Master George’s People

Master George's People: George Washington, His Slaves, and His Revolutionary Transformation

Master George’s People: George Washington, His Slaves, and His Revolutionary Transformation
National Geographic Children’s Books, January 2013
ISBN 978-1426307591
Click here for a teacher’s guide keyed to the Common Core State Standards.
Click here for an audio of Marfé introducing and sharing some of the backstory for the book.

From the jacket copy:
As the first President of the United States of America and the Commander in Chief who led a rebel army to victory in the Revolutionary War, George Washington was a legendary leader of men. He had high expectations of his soldiers, employees, and associates. At his Virginia plantation, Mount Vernon, his expectations of his workers were no different: “I expect such labor as they ought to render,” he wrote.

Except there was a big difference. The workers who kept Mount Vernon operating were enslaved. And although Washington called them “my people,” by law they were his property. The Founders birthed a document celebrating “Life, Liberty, and the Pursuit of Happiness” as unalienable rights at the same time people were being bought and sold. But the people of Mount Vernon were so much more, and they each have compelling stories to tell.

In the pages of Master George’s People, Marfé Ferguson Delano gives us fascinating portraits of cooks, overseers, valets, farm hands, and more—essential people nearly lost in the shadows of the past—interwoven with an extraordinary examination of the conscience of the Father of Our Country.

Reviews and recognition

  • Notable Social Studies Trade Books for Young People 2014—NCSS
  • New York Public Library 100 Titles for Reading and Sharing
  • Booklist’s Top 10 Black History Books for Youth list
  • 100 Magnificent Children’s Books of 2013— Fuse #8

"well-researched and clearly presented information on the topic makes this a valuable addition to American history collections for young people…"—Booklist, starred review

"Delano does an excellent job of presenting context for the prevailing attitudes and economic realities of the 18th century. Using primary sources, including Washington’s letters and his will, she details how his attitudes toward slavery evolved over his years as a young landowner, military leader, and president. Vignettes about enslaved individuals are interspersed with information about Washington. The combined history puts the focus on all of the people involved rather than just the famous names. The book reflects extensive research, with a detailed bibliography and directly sourced quotations."—School Library Journal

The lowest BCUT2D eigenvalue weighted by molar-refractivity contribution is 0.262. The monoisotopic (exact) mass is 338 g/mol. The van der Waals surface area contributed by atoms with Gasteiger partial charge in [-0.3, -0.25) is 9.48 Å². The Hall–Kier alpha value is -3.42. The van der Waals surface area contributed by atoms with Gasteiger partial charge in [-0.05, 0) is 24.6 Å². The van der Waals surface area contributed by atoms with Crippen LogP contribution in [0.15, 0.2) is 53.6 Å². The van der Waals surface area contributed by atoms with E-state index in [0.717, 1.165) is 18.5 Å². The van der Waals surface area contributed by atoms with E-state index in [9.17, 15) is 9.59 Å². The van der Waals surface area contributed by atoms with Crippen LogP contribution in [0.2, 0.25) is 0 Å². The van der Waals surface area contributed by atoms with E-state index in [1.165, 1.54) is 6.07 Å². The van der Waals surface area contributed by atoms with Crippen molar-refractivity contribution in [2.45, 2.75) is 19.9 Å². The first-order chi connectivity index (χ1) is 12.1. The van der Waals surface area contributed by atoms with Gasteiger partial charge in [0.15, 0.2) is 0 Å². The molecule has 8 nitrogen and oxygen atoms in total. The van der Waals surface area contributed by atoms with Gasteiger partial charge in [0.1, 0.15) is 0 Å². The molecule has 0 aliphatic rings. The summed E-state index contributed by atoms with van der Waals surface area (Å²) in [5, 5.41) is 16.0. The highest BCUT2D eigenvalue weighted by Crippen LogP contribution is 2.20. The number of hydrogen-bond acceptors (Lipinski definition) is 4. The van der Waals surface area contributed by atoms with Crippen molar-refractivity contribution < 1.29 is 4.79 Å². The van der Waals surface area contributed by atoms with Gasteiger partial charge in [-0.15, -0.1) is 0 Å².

"A revealing portrait of the father of our country as a slave owner….A thoughtful new insight into an iconic American life."—Kirkus Reviews

Listen to an interview I did with Neil Haley of the Total Education Hour about the book.

Behind the Scenes

I had one of the most exciting experiences in my writing career in May 2012 when I joined a team from National Geographic at Mount Vernon–our first president’s Virginia estate–for an after-hours photo shoot for Master George’s People: George Washington, His Slaves, and His Revolutionary Transformation.

Photo of Mount Vernon by Lori Epstein

Photo of Mount Vernon by Lori Epstein.

I got the idea for this book nearly 6 years ago, when Mount Vernon unveiled a new exhibit, a 16-by-14-foot log cabin modeled on those that housed the slaves who toiled in the fields on George Washington’s outlying farms. In 1798 a Polish visitor to Mount Vernon named Julian Ursyn Niemcewicz described “the huts of the Blacks, for one cannot call them by the name of houses” as “wretched” and “more miserable than the most miserable of the cottages of our peasants.” I knew Washington owned African American slaves, of course, but I had never really thought about what their lives had been like. Now I started to wonder about these enslaved men, women, and children, and to ponder the irony of the fact that the man who led the American struggle for “Life, Liberty, and the Pursuit of Happiness” held hundreds of people in bondage.